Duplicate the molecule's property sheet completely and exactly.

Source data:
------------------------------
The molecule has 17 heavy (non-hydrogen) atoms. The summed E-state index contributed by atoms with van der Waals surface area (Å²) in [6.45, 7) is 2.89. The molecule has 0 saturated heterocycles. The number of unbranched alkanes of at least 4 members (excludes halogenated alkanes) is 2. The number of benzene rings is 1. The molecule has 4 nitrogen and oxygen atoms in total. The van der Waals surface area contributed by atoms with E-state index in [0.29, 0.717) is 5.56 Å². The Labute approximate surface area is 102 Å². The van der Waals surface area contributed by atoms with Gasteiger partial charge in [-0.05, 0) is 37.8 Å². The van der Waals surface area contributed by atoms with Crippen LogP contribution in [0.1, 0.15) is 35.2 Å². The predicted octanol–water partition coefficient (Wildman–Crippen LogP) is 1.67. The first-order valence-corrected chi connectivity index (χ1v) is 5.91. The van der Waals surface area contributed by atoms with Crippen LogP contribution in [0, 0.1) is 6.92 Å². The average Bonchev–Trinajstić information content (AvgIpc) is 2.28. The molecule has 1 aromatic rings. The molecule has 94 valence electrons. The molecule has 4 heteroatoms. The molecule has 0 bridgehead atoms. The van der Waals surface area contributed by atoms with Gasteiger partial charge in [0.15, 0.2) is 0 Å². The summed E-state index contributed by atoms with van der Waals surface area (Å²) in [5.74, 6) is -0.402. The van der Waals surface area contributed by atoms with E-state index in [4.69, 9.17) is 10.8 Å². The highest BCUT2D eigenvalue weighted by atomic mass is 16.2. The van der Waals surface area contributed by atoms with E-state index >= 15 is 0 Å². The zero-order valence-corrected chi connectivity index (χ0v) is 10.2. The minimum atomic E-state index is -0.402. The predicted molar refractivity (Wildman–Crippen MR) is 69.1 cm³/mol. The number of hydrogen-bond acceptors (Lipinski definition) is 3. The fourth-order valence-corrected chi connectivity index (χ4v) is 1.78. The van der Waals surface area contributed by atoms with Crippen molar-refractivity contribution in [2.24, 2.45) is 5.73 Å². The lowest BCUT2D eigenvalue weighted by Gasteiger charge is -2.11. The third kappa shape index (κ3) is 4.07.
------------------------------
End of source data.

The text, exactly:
The molecule has 17 heavy (non-hydrogen) atoms. The summed E-state index contributed by atoms with van der Waals surface area (Å²) in [6.45, 7) is 2.89. The molecule has 0 saturated heterocycles. The number of unbranched alkanes of at least 4 members (excludes halogenated alkanes) is 2. The number of benzene rings is 1. The molecule has 4 nitrogen and oxygen atoms in total. The van der Waals surface area contributed by atoms with E-state index in [0.29, 0.717) is 5.56 Å². The Labute approximate surface area is 102 Å². The van der Waals surface area contributed by atoms with Gasteiger partial charge in [-0.05, 0) is 37.8 Å². The van der Waals surface area contributed by atoms with Crippen LogP contribution in [0.1, 0.15) is 35.2 Å². The predicted octanol–water partition coefficient (Wildman–Crippen LogP) is 1.67. The first-order valence-corrected chi connectivity index (χ1v) is 5.91. The van der Waals surface area contributed by atoms with Crippen LogP contribution in [0, 0.1) is 6.92 Å². The average Bonchev–Trinajstić information content (AvgIpc) is 2.28. The molecule has 1 aromatic rings. The molecule has 94 valence electrons. The molecule has 4 heteroatoms. The molecule has 0 bridgehead atoms. The van der Waals surface area contributed by atoms with Gasteiger partial charge in [0.15, 0.2) is 0 Å². The summed E-state index contributed by atoms with van der Waals surface area (Å²) in [5.74, 6) is -0.402. The van der Waals surface area contributed by atoms with E-state index in [4.69, 9.17) is 10.8 Å². The highest BCUT2D eigenvalue weighted by atomic mass is 16.2. The van der Waals surface area contributed by atoms with E-state index >= 15 is 0 Å². The zero-order valence-corrected chi connectivity index (χ0v) is 10.2. The minimum atomic E-state index is -0.402. The predicted molar refractivity (Wildman–Crippen MR) is 69.1 cm³/mol. The number of hydrogen-bond acceptors (Lipinski definition) is 3. The fourth-order valence-corrected chi connectivity index (χ4v) is 1.78. The van der Waals surface area contributed by atoms with Crippen molar-refractivity contribution in [2.24, 2.45) is 5.73 Å². The lowest BCUT2D eigenvalue weighted by Gasteiger charge is -2.11. The third kappa shape index (κ3) is 4.07.